What about the real recession graduates?

As thrilling as a sub-7% national unemployment rate should be, we can’t help but point out that this report, as Socha says, only includes successful college graduates.

The unemployment rate for 20- to 24-year-olds peaked at 12.2% in March of this year and has yet to fall below 10%, according to the Department of Labor, while the national jobless rate was 6.1% as of June.

And the class of 2008 is still far worse off than the class of 1992 was four years after graduation. Their unemployment rate was just over 2%, according to Socha.

It’s also worth noting that the report follows only the class of 2007-2008. They graduated at the precise onset of the recession. But the classes of 2009-2011 were really thrust into the worst of the economic downturn and would have had a much harder time finding a life raft after graduation. In October 2011, the unemployment rate for 20- to 29-year-olds who graduated in 2011 was 12.6% — even higher than the rates for graduates prior to the 2007–2009 recession.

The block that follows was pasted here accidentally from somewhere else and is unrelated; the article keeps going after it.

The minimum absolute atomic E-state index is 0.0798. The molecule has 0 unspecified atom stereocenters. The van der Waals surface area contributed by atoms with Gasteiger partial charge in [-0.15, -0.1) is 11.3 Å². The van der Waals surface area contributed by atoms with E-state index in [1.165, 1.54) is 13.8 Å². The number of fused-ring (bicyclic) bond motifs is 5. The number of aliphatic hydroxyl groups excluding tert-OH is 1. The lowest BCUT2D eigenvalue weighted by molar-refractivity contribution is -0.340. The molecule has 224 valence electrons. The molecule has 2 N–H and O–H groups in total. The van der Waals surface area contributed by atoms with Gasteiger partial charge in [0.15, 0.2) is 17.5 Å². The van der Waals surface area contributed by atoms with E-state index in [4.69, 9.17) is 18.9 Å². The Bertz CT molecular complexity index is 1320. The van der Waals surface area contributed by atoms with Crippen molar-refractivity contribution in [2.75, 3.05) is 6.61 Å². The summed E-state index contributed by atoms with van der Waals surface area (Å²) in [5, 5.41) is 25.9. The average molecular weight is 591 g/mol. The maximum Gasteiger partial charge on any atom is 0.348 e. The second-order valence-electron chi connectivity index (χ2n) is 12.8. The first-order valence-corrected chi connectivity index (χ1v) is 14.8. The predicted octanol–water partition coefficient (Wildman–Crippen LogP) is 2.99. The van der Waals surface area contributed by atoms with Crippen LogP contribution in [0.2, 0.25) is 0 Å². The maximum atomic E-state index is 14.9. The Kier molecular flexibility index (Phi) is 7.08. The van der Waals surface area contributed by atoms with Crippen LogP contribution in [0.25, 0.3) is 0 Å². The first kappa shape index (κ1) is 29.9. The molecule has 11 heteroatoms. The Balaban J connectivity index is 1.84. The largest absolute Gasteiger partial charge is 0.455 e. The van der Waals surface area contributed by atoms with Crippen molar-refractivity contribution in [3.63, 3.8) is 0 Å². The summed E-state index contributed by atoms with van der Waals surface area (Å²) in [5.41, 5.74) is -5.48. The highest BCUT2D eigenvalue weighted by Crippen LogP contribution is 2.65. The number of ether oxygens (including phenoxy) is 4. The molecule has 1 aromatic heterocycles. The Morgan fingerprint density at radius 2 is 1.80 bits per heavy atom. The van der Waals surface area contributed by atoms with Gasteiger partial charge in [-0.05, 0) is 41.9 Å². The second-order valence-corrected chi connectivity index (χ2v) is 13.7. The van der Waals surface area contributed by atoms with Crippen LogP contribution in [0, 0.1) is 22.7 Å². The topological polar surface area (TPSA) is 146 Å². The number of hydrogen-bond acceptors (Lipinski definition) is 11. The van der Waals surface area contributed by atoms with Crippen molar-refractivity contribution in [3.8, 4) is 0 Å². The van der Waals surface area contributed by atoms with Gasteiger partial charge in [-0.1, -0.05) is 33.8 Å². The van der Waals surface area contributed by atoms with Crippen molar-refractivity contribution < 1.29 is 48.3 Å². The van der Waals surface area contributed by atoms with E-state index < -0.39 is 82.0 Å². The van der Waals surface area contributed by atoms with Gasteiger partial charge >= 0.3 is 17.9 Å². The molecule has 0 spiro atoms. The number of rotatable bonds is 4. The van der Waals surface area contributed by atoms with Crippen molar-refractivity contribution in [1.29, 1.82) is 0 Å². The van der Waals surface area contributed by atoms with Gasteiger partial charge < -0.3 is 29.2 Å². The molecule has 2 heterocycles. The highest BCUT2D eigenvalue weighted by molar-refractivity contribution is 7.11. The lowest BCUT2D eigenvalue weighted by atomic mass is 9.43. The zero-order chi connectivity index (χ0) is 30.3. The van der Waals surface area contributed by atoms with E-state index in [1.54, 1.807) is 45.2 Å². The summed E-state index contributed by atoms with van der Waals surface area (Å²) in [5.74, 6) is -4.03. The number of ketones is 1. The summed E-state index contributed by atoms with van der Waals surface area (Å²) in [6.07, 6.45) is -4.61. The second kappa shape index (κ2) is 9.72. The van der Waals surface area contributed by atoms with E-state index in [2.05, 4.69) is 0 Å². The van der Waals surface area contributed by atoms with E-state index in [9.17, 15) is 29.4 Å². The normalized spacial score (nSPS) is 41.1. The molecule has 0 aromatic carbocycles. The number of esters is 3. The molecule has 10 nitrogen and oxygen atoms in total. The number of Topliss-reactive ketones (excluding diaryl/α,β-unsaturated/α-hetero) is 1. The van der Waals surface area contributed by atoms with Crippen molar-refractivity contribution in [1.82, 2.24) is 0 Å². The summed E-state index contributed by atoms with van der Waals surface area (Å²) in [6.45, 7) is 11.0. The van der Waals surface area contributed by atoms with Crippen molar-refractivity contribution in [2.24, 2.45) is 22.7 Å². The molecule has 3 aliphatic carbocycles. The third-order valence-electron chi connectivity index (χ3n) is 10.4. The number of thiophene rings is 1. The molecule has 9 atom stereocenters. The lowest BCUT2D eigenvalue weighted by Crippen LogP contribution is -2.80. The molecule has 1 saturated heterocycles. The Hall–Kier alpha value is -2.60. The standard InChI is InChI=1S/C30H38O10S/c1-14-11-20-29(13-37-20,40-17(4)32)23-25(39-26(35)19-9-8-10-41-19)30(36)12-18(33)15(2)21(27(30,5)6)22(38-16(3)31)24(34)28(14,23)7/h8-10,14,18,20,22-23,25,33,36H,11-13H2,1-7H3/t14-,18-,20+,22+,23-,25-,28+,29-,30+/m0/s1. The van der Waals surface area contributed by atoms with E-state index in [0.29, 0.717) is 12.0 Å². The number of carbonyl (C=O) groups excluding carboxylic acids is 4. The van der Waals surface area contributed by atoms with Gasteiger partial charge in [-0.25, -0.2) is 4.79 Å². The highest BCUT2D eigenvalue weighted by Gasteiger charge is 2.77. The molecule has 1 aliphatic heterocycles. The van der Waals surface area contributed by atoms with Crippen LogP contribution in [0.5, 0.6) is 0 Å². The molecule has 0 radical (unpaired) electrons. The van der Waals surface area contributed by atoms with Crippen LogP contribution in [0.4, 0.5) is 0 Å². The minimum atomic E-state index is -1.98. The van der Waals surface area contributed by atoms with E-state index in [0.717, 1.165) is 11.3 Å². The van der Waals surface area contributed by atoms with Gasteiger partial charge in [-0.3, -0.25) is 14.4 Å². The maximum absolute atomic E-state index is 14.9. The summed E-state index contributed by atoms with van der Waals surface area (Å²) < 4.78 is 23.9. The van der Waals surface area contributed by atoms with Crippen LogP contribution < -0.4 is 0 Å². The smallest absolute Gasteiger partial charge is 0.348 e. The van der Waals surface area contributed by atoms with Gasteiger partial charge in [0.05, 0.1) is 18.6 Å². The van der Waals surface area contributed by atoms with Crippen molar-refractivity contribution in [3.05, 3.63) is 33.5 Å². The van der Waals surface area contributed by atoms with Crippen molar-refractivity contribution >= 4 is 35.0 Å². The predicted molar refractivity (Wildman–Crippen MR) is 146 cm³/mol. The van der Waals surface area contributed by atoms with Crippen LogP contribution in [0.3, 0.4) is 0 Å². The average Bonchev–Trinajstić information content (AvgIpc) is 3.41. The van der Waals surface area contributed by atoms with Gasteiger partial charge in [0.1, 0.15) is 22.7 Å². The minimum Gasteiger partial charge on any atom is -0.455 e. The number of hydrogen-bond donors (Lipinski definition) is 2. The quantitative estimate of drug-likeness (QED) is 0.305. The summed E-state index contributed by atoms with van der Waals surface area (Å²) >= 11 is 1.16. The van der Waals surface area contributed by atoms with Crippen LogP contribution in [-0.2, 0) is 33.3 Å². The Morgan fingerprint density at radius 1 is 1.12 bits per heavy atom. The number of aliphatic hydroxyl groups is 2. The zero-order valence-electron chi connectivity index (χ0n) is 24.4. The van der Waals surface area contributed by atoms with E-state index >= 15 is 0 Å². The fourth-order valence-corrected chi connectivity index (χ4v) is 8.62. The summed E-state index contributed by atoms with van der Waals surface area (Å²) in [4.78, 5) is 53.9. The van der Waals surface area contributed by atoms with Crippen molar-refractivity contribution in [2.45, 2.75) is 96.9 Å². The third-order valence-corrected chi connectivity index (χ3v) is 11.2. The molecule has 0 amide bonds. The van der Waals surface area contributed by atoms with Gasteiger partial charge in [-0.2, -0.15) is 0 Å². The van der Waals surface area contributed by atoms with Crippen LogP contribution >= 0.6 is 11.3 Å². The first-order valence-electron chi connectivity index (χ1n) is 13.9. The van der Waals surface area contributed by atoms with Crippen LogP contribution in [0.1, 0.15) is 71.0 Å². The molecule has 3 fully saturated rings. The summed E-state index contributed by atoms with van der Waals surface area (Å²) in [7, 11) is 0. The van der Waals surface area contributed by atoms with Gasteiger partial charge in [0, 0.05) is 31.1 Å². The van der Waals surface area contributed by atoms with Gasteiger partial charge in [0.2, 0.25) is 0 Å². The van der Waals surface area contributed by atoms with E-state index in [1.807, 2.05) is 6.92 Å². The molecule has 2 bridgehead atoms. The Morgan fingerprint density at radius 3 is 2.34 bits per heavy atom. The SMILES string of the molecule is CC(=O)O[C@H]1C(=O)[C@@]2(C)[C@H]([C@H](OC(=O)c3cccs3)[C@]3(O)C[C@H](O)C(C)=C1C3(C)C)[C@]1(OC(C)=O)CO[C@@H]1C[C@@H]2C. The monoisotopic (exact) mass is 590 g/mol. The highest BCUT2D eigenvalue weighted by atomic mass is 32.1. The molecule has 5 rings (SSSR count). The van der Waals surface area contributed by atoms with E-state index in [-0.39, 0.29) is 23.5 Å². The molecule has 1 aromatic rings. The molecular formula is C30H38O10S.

“Perhaps if we did look at these graduates, the numbers would be strikingly different,” Socha says.

For those recent graduates who have been able to find a full-time job in the wake of the economic downturn, there is, of course, no guarantee they’re working in a field related to their area of study or worthy of their educational pedigree. Nearly half of millennials today are estimated to be underemployed, according to a recent report by the Federal Reserve Bank of New York.

At least recent grads can take comfort in the fact that graduates always face higher increased unemployment rates in weak labor markets.

If there is one bright side to the uphill battle college graduates are facing today, it’s that they almost always have a tougher time making it early in their careers. As researchers at the Economic Policy Institute noted in a May 2014 report on young graduates, struggling to find a solid job is one of the consequences of being young and inexperienced in an increasingly competitive job market.